Abu Dhabi, UAEMonday 27 May 2019

What increasing lifespans mean for investors

Global demographic shifts create investment opportunities for those looking to park their money in the silver economy

The growth of the silver economy: there were roughly 962 million people aged 60 and over in 2017 worldwide, more than double the number in 1980. AP 
The growth of the silver economy: there were roughly 962 million people aged 60 and over in 2017 worldwide, more than double the number in 1980. AP 

The world is on the brink of a truly remarkable demographic transformation. For the first time in human history, the number of people aged 60 and over is expected to surpass that of children under the age of 10 by 2030.

Specifically, there were roughly 962 million people aged 60 and over in 2017 worldwide, more than double the number in 1980 (382 million). This number, according to the 2017 World Population Ageing Report by the United Nations, is set to expand further to nearly 1.41 billion by 2030 and roughly 2.1 billion by 2050. By comparison, the number of those living past 80 should grow even more rapidly, from 137 million in 2017 to 425 million in 2050 - a threefold increase.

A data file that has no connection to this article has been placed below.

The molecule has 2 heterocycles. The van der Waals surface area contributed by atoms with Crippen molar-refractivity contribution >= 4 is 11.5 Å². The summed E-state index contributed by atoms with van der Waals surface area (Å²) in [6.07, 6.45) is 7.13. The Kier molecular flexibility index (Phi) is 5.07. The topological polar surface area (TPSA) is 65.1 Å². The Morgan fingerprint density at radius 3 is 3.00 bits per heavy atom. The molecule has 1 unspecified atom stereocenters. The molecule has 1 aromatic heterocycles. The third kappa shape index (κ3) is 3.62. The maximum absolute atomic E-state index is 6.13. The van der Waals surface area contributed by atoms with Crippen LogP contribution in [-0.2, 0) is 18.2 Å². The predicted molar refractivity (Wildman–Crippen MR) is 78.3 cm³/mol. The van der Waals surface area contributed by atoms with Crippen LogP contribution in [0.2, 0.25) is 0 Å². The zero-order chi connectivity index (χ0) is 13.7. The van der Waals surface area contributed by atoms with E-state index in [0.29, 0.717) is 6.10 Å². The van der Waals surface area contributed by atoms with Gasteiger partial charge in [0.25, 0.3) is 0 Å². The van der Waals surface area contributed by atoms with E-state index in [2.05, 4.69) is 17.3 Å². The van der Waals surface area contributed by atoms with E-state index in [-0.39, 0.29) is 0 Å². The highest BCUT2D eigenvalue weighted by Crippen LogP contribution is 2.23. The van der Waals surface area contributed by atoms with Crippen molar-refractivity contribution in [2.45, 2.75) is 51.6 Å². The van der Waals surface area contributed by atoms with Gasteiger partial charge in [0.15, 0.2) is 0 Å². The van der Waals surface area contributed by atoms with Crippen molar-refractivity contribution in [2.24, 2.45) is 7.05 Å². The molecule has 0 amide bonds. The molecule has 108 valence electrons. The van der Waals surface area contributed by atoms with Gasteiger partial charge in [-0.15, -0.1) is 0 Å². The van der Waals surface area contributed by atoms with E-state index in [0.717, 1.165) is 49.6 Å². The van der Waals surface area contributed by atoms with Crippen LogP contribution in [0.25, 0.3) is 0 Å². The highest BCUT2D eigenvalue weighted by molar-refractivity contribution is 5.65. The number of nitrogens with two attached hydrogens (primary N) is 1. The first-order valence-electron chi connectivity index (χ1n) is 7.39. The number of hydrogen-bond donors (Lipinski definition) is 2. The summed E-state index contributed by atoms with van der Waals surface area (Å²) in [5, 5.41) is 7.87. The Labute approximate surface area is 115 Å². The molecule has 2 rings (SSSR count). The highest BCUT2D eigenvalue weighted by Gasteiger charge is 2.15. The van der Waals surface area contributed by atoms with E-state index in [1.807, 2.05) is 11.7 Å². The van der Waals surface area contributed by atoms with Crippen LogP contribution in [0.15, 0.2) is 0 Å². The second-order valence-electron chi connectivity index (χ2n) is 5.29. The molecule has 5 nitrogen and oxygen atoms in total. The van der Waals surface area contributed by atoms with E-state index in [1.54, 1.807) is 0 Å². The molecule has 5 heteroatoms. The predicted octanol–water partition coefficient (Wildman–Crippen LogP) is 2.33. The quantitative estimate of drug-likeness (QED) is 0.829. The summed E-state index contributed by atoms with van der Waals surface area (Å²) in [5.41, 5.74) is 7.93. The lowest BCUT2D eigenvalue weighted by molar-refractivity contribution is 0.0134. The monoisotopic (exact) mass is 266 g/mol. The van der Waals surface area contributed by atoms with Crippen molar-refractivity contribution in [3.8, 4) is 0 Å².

Based on estimates by OECD, the spending power of the retiring and elderly consumers is set to grow from $8tn in 2010 to $22tn by 2025 globally, driven primarily by greater disposable incomes

Damien Ng

This unprecedented increase in the number of elderly people on a global scale is primarily a result of four key factors. They include: a shift from high to low fertility; a decreased mortality rate across all age groups; better medical treatments, as well as changes in lifestyle.

Given the powerful demographic trends presently underway, long-term investors should adopt a positive stance on the prospects of the extended longevity topic. If people can enjoy longer, happier and more fulfilling lives through hobbies, leisure activities and financial planning, their lifetime economic contribution to the society will undoubtedly be greater than past generations could ever achieve.

Investing in the silver economy (also known as the economy dedicated to the elderly in our societies) requires a segmental investment approach. With the increasing frailty of old age and the shifting lifestyle preferences of the greying population, five key segments that underpin the extended longevity space need to be explored.

The healthcare segment is one of the key focus areas that is well positioned for growth. This is because the longer people live, the greater the likelihood of contracting diseases and various age-related conditions. In fact, non-communicable diseases such as Parkinson’s disease, autoimmune diseases, strokes, most heart diseases, most cancers, diabetes etc. account for nearly 86 per cent of all healthcare spending worldwide.